She brings me a rose
She came in with a striped coral rose, rain soaked. She said it was from a seemingly dead rosebush on a back street of the town where an old building burnt to the ground in the summer. There's a bud still left, she said, but she thought she'd bring me the open rose, for pretty.
I put it in the old greeny-purple medicine bottle dug from the desert sands some years ago by a crusty old traveler who brought it in thanks for the time I called for medical help for him, as he lay in a field unable to move. It does look pretty, the rose in the green bottle, near some photos of people I love and critters long since vanished from my life.
She approved. She goes by her initial, D., and she looks as if she stepped from the frame of a PreRaphaelite painting: red-orange electrically curling hair, pale skin, a determined but wistful set to her expression.
She is 22. For some weeks, maybe a couple months, she has quietly come and sat outside, in a little nest of her own making, reading books from our free book display. Sometimes she has discussed her reading with me, sometimes she has simply smiled and nodded.
Once she asked for food, not having eaten in a few days. I told her I always have fruit, the fruit is always available, she need never ask.
She tidied the porch a few times; she likes to remove the falling leaves from the top of the little fish tub so that the water doesn't get clouded and she does seem to know a little about fish, a little more than I do.
Like many of the travelers she has made a fast friend in Champ the pitbull, who whines with joy when he sees her, and gazes with great love into her pretty eyes.
She lives beside a fence, in a vacant lot, out of the view of people in houses. She has a small tarp, a good sleeping bag, a couple changes of clothing.
Three days ago she told me her baby will be born in January. She smiled, saying the due date is the birthday of her mother, who is living in Seattle, which is where her dad also lives, which is far away. I haven't asked if these nice people know she is pregnant; she left home when she turned 16, and I haven't asked why.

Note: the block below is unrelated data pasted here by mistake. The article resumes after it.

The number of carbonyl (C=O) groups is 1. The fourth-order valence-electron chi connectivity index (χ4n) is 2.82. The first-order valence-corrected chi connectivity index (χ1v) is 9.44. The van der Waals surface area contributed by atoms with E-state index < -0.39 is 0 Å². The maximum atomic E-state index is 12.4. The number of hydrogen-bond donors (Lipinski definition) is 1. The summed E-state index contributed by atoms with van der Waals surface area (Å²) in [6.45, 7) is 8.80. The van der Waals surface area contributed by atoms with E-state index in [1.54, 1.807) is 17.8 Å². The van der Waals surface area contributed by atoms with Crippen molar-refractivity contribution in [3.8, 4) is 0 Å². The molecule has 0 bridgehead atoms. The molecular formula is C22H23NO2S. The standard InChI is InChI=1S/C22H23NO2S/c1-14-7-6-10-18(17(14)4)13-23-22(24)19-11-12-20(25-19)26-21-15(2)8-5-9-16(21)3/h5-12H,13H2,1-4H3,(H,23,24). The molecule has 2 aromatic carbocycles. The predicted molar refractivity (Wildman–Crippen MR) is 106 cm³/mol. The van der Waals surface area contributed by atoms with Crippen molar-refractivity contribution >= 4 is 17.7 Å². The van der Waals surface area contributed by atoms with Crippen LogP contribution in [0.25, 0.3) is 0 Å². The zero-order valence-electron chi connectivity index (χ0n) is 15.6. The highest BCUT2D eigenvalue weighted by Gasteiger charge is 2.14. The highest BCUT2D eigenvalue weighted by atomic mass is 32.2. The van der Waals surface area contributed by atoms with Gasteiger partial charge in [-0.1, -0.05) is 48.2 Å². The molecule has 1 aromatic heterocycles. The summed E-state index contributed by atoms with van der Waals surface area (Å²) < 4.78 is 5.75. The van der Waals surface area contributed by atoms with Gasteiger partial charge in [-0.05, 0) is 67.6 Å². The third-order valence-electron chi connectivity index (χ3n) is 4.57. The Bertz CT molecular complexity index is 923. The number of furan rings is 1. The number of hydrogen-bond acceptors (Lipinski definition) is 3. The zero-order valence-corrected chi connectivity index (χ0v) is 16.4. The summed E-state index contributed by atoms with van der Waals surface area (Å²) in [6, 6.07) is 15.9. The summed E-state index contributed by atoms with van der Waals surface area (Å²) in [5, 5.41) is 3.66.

With the travelers you don't ask a lot of questions, you don't start a lot of sentences with "you should..." What you do is offer a little space, an open heart, time to talk if talking is needed. An endless bowl of fruit. Clean socks. Connections, if wanted, to a clinic, to public health, to whatever shreds of resources might be out there. And books.
She came indoors today for most of the day--I told her yesterday that she should always feel welcome, she could sit by the fire and read, she need not do or say anything, she'd be out of the rain. I was glad to see her, because the storms began last night, and I couldn't sleep, knowing that she was by her fence, under her fragile tarp, probably awake and wet, feeling her child move and turn.
And not only her, but little Rhea, about the same amount along in her pregnancy. She was just taken to the emergency room after her boyfriend beat her in the rain, in the storm, in their camp. He's not a bad guy; he is trying so hard, he has come to me for help and advice and focus--but the rage comes on, and this frail blonde child I saw growing up is now battered and broken and he has been arrested.
There are times I cannot bear the weight of it all, the children in the ditches and beneath the bridges, the pain, the cycles of hopeless violence. But there must be a way.
Meanwhile, it is a beautiful rose. It is glowing, perfect, unfolding. A gift of love.
(the rose photo comes from someone in Switzerland called Tambako the Jaguar)